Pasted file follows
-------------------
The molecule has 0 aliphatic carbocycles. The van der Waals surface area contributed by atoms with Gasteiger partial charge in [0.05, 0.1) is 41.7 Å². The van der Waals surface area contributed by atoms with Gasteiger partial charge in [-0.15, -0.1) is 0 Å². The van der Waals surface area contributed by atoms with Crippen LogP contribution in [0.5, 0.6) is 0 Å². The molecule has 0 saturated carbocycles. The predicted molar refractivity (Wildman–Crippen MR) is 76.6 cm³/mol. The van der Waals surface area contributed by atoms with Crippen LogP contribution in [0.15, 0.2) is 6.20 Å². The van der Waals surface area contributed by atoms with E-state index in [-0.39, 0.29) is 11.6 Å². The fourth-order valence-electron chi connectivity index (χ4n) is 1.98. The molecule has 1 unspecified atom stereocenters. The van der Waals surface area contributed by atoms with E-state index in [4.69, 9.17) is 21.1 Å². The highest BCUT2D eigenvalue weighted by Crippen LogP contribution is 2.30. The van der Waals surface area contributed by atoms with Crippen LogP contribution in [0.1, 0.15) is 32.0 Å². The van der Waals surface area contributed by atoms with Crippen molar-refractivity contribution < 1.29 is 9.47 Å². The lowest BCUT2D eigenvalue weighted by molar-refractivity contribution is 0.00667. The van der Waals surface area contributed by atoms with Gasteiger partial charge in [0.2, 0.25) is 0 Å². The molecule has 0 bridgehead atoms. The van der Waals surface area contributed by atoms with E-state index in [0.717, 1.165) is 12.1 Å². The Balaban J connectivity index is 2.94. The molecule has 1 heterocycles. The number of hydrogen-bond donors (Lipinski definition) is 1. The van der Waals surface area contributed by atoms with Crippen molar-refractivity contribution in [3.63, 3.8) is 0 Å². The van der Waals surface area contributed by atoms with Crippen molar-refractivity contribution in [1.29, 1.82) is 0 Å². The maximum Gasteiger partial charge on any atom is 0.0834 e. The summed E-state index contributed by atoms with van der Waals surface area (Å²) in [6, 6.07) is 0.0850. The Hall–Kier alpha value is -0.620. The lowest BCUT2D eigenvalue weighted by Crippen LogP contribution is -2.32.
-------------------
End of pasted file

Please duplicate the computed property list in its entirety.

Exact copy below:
The molecule has 0 aliphatic carbocycles. The van der Waals surface area contributed by atoms with Gasteiger partial charge in [0.05, 0.1) is 41.7 Å². The van der Waals surface area contributed by atoms with Gasteiger partial charge in [-0.15, -0.1) is 0 Å². The van der Waals surface area contributed by atoms with Crippen LogP contribution in [0.5, 0.6) is 0 Å². The molecule has 0 saturated carbocycles. The predicted molar refractivity (Wildman–Crippen MR) is 76.6 cm³/mol. The van der Waals surface area contributed by atoms with Crippen LogP contribution in [0.15, 0.2) is 6.20 Å². The van der Waals surface area contributed by atoms with E-state index in [-0.39, 0.29) is 11.6 Å². The fourth-order valence-electron chi connectivity index (χ4n) is 1.98. The molecule has 1 unspecified atom stereocenters. The van der Waals surface area contributed by atoms with E-state index in [4.69, 9.17) is 21.1 Å². The highest BCUT2D eigenvalue weighted by Crippen LogP contribution is 2.30. The van der Waals surface area contributed by atoms with Crippen LogP contribution in [0.1, 0.15) is 32.0 Å². The van der Waals surface area contributed by atoms with Crippen molar-refractivity contribution < 1.29 is 9.47 Å². The lowest BCUT2D eigenvalue weighted by molar-refractivity contribution is 0.00667. The van der Waals surface area contributed by atoms with Gasteiger partial charge in [0.2, 0.25) is 0 Å². The molecule has 0 bridgehead atoms. The van der Waals surface area contributed by atoms with E-state index in [0.717, 1.165) is 12.1 Å². The Balaban J connectivity index is 2.94. The molecule has 1 heterocycles. The number of hydrogen-bond donors (Lipinski definition) is 1. The van der Waals surface area contributed by atoms with Crippen molar-refractivity contribution in [3.63, 3.8) is 0 Å². The van der Waals surface area contributed by atoms with Crippen molar-refractivity contribution in [1.29, 1.82) is 0 Å². The maximum Gasteiger partial charge on any atom is 0.0834 e. The summed E-state index contributed by atoms with van der Waals surface area (Å²) in [6, 6.07) is 0.0850. The Hall–Kier alpha value is -0.620. The lowest BCUT2D eigenvalue weighted by Crippen LogP contribution is -2.32.